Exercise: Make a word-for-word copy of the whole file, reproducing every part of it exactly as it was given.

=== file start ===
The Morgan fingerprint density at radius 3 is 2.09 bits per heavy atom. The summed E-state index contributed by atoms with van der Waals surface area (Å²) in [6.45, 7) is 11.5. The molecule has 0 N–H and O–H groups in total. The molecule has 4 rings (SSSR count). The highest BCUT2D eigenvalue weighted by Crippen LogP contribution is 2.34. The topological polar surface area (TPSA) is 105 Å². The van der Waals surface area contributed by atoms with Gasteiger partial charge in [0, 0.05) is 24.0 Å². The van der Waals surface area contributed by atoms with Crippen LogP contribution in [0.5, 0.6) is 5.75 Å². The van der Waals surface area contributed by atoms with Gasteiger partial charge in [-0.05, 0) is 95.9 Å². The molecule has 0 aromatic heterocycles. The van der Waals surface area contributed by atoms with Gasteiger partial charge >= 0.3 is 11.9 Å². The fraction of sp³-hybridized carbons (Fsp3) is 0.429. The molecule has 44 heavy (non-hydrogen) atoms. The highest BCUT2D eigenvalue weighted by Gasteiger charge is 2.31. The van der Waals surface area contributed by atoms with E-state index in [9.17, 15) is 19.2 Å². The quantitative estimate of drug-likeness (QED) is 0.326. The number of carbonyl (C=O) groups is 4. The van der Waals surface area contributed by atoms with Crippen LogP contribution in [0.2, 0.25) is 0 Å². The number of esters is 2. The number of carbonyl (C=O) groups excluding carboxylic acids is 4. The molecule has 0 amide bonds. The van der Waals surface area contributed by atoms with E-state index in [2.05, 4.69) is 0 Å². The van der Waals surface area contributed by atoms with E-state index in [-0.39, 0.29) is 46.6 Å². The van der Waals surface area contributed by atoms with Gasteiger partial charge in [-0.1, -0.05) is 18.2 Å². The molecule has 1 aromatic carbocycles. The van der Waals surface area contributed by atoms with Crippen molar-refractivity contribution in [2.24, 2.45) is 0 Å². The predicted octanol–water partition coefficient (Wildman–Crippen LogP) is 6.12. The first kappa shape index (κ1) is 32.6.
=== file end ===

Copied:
The Morgan fingerprint density at radius 3 is 2.09 bits per heavy atom. The summed E-state index contributed by atoms with van der Waals surface area (Å²) in [6.45, 7) is 11.5. The molecule has 0 N–H and O–H groups in total. The molecule has 4 rings (SSSR count). The highest BCUT2D eigenvalue weighted by Crippen LogP contribution is 2.34. The topological polar surface area (TPSA) is 105 Å². The van der Waals surface area contributed by atoms with Gasteiger partial charge in [0, 0.05) is 24.0 Å². The van der Waals surface area contributed by atoms with Crippen LogP contribution in [0.5, 0.6) is 5.75 Å². The van der Waals surface area contributed by atoms with Gasteiger partial charge in [-0.05, 0) is 95.9 Å². The molecule has 0 aromatic heterocycles. The van der Waals surface area contributed by atoms with Gasteiger partial charge >= 0.3 is 11.9 Å². The fraction of sp³-hybridized carbons (Fsp3) is 0.429. The molecule has 44 heavy (non-hydrogen) atoms. The highest BCUT2D eigenvalue weighted by Gasteiger charge is 2.31. The van der Waals surface area contributed by atoms with E-state index in [9.17, 15) is 19.2 Å². The quantitative estimate of drug-likeness (QED) is 0.326. The number of carbonyl (C=O) groups is 4. The van der Waals surface area contributed by atoms with Crippen LogP contribution in [0.2, 0.25) is 0 Å². The number of esters is 2. The number of carbonyl (C=O) groups excluding carboxylic acids is 4. The molecule has 0 amide bonds. The van der Waals surface area contributed by atoms with E-state index in [2.05, 4.69) is 0 Å². The van der Waals surface area contributed by atoms with E-state index in [-0.39, 0.29) is 46.6 Å². The van der Waals surface area contributed by atoms with Gasteiger partial charge in [-0.1, -0.05) is 18.2 Å². The molecule has 1 aromatic carbocycles. The van der Waals surface area contributed by atoms with Crippen molar-refractivity contribution in [2.24, 2.45) is 0 Å². The predicted octanol–water partition coefficient (Wildman–Crippen LogP) is 6.12. The first kappa shape index (κ1) is 32.6.